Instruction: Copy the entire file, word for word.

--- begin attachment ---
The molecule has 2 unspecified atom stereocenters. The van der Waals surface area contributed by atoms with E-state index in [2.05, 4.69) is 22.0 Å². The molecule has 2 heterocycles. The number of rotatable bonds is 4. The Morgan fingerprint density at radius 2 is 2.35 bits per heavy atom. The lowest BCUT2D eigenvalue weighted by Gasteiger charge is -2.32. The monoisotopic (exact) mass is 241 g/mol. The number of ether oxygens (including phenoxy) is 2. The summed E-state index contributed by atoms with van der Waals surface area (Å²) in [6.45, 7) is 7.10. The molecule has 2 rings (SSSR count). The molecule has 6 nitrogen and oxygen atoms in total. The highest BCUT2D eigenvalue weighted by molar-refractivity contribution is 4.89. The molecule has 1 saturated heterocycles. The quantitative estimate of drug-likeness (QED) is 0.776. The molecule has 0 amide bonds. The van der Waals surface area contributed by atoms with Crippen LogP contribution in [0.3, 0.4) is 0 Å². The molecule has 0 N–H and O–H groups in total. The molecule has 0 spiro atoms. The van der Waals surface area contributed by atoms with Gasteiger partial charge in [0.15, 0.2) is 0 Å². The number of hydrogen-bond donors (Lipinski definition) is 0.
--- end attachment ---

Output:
The molecule has 2 unspecified atom stereocenters. The van der Waals surface area contributed by atoms with E-state index in [2.05, 4.69) is 22.0 Å². The molecule has 2 heterocycles. The number of rotatable bonds is 4. The Morgan fingerprint density at radius 2 is 2.35 bits per heavy atom. The lowest BCUT2D eigenvalue weighted by Gasteiger charge is -2.32. The monoisotopic (exact) mass is 241 g/mol. The number of ether oxygens (including phenoxy) is 2. The summed E-state index contributed by atoms with van der Waals surface area (Å²) in [6.45, 7) is 7.10. The molecule has 2 rings (SSSR count). The molecule has 6 nitrogen and oxygen atoms in total. The highest BCUT2D eigenvalue weighted by molar-refractivity contribution is 4.89. The molecule has 1 saturated heterocycles. The quantitative estimate of drug-likeness (QED) is 0.776. The molecule has 0 amide bonds. The van der Waals surface area contributed by atoms with Crippen LogP contribution in [0.3, 0.4) is 0 Å². The molecule has 0 N–H and O–H groups in total. The molecule has 0 spiro atoms. The van der Waals surface area contributed by atoms with Gasteiger partial charge in [0.15, 0.2) is 0 Å². The number of hydrogen-bond donors (Lipinski definition) is 0.